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Transcript ProbabilityIntroBasics

Probability and statistics - overview
•Basics of probability theory
•Events, probability, different types of probability
•Random variable, probability distribution
•Random vector
•Sampling, point estimators
•Interval estimates
•Testing of statistical hypotheses
•Linear regression
Knowing everything about
the circumstances of a
future event, predict how
likely that event is to
Studying the outcomes of
several (many) accomplished events, find the
maximum about the
circumstances that govern
the occurrence of such
Poker is played with a standard 52-card deck in which all suits are
of equal value, the cards ranking from the ace high, downward
through king, queen, jack, and the numbered cards 10 to the deuce.
The ace may also be considered low to form a straight (sequence)
ace through five as well as high with king-queen-jack-10.
King of hearts
Ace of diamonds Jack of spades
Queen of clubs
The traditional ranking of hands in a deal is
(1) royal flush the ace-king-queen-jack-ten sequence of the same
(2) straight flush (five cards of the same suit in sequence)
(3) four of a kind, plus any fifth card
(4) full house (three of a kind and a pair)
(5) flush (five cards of the same suit)
(6) straight (five cards in sequence)
(7) three of a kind
(8) two pair
(9) one pair
(10) no pair, highest card determining the winner
There are 4 types of royal flush as there are four suits: hearts,
diamonds, spades, and clubs.
There are 3 162 510 different hands.
The chances of receiving a royal flush hand when cards are
dealt are 4 : 3 162 510.
So, knowing that we are playing poker, we can predict the
likelihood or probability that a particular event, that is, for
example, royal flush occurs.
In such a case, probabilistic methods are used in a
straightforward manner so this is a typical problem of the
probability theory.
Suppose we do not know which game we are playing and are
trying to make a guess from the several hands (possibly a
great deal of hands) that we receive.
The hands may be thought of as samples of the population of
playing cards. We analyse the samples and, using some tools
of probability theory, draw a conclusion or make a statement
about the nature of the game.
This final statement will, as a rule, involve probability too, but
the probability theory tools will be used in a more
sophisticated way. This is typical of mathematical statistics.
Parts of statistics that we will be dealing with:
•descriptive statistics
•point estimates
•interval estimates
•testing of hypotheses
•linear regression
The fundamental notion of probability theory is an experiment
that can be repeated, at least hypothetically, under essentially
identical conditions and that may lead to different outcomes on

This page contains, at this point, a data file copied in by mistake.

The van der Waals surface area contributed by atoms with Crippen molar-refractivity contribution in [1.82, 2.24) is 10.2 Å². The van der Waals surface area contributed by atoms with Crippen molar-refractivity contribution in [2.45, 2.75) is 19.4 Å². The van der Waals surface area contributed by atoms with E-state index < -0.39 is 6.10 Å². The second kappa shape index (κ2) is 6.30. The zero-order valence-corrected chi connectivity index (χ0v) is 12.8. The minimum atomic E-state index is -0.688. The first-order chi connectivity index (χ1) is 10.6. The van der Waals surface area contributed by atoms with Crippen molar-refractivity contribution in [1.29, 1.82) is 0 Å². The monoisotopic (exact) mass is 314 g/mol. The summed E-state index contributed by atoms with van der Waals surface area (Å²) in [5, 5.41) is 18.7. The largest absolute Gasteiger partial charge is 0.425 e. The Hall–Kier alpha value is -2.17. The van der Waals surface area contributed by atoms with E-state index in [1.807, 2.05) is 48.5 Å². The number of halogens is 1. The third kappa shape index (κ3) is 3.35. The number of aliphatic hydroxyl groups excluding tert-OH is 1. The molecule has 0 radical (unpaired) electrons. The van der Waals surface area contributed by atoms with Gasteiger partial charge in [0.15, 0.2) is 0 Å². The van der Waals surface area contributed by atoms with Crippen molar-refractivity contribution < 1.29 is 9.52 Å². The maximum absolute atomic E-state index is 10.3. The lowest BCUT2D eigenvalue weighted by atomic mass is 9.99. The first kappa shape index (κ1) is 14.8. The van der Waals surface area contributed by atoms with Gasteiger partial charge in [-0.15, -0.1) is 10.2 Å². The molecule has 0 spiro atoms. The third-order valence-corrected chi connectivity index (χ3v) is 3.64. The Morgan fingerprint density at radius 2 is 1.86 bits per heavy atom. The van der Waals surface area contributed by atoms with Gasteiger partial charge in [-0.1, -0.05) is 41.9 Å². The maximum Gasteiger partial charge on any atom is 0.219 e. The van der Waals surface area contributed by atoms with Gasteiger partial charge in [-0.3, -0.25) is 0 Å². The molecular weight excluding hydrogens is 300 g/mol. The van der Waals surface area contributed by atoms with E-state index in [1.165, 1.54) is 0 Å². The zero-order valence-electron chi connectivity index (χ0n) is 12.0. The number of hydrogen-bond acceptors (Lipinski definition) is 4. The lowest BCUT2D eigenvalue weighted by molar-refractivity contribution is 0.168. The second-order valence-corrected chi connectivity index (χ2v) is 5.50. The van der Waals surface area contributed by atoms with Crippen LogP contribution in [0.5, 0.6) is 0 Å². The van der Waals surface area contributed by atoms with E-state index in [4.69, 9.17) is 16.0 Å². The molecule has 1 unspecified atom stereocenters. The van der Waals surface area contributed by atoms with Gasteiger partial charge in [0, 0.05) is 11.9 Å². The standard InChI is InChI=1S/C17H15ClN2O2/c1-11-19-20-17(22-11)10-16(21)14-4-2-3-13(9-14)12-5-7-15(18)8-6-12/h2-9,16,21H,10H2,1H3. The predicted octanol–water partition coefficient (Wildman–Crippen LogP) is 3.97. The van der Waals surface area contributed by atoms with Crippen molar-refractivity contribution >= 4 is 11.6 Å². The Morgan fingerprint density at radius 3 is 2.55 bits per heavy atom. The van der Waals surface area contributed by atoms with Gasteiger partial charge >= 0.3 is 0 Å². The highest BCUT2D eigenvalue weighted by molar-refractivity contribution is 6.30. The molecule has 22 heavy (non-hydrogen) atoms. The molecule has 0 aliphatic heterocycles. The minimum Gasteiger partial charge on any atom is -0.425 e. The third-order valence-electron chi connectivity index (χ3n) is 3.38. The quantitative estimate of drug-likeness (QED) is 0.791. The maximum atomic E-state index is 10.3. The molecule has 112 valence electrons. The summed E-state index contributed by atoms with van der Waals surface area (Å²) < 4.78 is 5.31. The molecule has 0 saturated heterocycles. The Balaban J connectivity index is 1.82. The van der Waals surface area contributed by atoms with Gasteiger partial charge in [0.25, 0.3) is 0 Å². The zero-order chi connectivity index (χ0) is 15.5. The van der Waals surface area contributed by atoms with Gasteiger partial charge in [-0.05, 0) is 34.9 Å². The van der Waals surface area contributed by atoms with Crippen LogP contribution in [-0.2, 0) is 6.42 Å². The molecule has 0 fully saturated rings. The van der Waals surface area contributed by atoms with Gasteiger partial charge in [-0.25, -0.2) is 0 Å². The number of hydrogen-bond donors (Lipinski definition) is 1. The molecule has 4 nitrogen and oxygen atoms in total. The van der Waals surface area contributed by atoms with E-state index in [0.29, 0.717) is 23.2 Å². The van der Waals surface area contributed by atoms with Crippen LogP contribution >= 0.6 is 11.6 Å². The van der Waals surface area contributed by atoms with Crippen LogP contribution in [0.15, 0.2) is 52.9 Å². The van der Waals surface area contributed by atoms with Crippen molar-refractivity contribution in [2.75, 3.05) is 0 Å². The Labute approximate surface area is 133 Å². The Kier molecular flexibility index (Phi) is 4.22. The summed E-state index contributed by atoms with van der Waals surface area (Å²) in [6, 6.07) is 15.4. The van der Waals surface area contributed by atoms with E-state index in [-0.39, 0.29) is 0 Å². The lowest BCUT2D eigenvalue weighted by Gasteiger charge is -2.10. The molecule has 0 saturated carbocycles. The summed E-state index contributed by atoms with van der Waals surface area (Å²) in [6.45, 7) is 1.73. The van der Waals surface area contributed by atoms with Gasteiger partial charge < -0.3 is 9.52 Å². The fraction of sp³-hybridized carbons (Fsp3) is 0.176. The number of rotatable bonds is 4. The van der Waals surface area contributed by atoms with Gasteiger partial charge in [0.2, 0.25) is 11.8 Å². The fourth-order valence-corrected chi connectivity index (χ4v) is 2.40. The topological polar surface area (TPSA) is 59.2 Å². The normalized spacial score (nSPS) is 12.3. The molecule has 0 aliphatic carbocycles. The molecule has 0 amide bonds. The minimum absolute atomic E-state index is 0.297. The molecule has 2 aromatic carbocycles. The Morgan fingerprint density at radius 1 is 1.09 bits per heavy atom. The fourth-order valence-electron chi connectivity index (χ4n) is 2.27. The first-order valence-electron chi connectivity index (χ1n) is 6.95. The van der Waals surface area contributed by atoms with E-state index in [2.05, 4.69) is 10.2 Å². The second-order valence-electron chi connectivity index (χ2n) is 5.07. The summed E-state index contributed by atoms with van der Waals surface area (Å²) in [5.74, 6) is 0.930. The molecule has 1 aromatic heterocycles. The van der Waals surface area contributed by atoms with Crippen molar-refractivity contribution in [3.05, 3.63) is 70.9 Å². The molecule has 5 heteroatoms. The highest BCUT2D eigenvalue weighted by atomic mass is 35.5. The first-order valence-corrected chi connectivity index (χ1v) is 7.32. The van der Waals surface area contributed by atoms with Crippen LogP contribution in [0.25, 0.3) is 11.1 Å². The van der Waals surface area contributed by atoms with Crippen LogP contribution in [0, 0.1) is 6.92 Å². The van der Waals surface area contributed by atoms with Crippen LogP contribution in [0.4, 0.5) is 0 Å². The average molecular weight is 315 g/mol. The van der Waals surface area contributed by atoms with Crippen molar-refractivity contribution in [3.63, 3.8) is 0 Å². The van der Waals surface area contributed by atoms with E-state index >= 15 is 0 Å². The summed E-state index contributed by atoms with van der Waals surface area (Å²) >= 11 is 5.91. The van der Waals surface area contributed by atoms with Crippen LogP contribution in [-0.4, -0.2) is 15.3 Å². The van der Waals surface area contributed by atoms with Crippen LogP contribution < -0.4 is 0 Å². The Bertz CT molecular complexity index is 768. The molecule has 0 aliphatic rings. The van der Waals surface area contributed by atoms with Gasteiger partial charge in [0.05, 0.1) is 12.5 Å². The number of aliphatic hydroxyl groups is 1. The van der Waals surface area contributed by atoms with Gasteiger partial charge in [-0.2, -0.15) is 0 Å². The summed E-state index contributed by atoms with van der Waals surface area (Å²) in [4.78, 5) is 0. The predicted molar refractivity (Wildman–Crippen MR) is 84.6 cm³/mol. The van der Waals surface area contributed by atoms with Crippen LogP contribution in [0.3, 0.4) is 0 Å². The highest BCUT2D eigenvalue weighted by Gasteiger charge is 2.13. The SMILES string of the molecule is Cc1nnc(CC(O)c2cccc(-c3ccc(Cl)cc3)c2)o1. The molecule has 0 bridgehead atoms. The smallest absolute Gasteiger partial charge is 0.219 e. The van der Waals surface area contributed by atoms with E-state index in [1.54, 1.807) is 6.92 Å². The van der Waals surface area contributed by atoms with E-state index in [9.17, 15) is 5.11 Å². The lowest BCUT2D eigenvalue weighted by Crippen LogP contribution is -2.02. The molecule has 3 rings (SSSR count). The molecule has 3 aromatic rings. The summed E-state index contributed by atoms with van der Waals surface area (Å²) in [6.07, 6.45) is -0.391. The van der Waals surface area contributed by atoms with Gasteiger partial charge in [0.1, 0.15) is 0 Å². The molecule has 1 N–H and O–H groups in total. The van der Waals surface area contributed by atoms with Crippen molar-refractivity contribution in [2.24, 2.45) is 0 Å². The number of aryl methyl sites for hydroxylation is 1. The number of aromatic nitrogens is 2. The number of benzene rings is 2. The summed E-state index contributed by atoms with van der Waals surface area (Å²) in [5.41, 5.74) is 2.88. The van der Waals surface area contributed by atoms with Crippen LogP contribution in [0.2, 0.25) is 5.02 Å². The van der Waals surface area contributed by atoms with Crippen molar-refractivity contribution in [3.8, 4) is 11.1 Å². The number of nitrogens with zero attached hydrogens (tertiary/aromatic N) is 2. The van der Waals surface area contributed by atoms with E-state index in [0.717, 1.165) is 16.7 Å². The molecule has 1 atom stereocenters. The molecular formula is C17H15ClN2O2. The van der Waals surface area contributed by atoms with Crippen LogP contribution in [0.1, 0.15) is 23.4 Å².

different trials. The set of all possible outcomes of an experiment
is called a sample space.
Sometimes we think of a set of outcomes as of an event. We say
then that this event occurs whenever any of the set of outcomes
1:13 pm
A arrives
1:21 pm
B arrives
A still waiting
Event E takes place
1:10 pm
A arrives
Event E has not occurred
1:35 pm
B arrives
A 15 minutes gone
Two persons A and B agree to meet in a place between 1 pm and
2 pm. However, they don't specify a more precise time. Each of
them will wait for ten minutes and leave if the other doesn't turn
up. By E we will denote the event that A and B really meet.
Sample space
  t A , tB  | t A , tB  0,60
E  t A , t B  | t A  t B  
The way the outcomes of an experiment are conceived depends on
particular circumstances. The “coarsest” distinction that still can
describe all the subtleties of a particular problem is usually chosen.
6 “logical” outcomes
infinitely many “physical”
Mathematical model
An event E may be thought of as a subset of a sample space Ω
With each event E is associated the complementary event E
consisting of those experimental outcomes that do not belong
to E.
E E
For two events A and B, the intersection of A and B is the set
of all experimental outcomes belonging to both A and B and
is denoted
A B
The union of events A and B is the set of all experimental
outcomes belonging to A or B (or both) and is denoted .
A B
The impossible event, that is, the event containing no
outcomes is denoted by Ø and the sample space Ω is
sometimes called the sure event.
To an event E we assign a number called probability P(E) as a
measure of uncertainty or (certainty) of this event happening
through one of the outcomes of an experiment.
This probability may have different interpretations and several
different methods of probability assigning may be devised .
As a base we may take, for example, relative frequencies, for
which simple games involving coins, cards, dice, and roulette
wheels provide examples.
Another interpretation of probability may be a personal
measure of uncertainty.
Whichever method we choose, however, we should agree on
some "natural" requirements and conventions that each definition
of probability should meet.
0  P( E )  1
P   1
P  E1  E2 
 En   P  E1   P  E2  
if Ei  E j  , i  j
principle of additivity of probabilities
 P  En 
Such a definition is called axiomatic.
Other important properties that any probability must have
can be derived:
P E   1  P  E 
P   0
P  A  B   P  A  P  B   P  A  B 
more generally
 n  n
n 
P  Ei    P Ei    PEi  E j      1 P  Ei 
 i 1  i 1
 i 1 
i j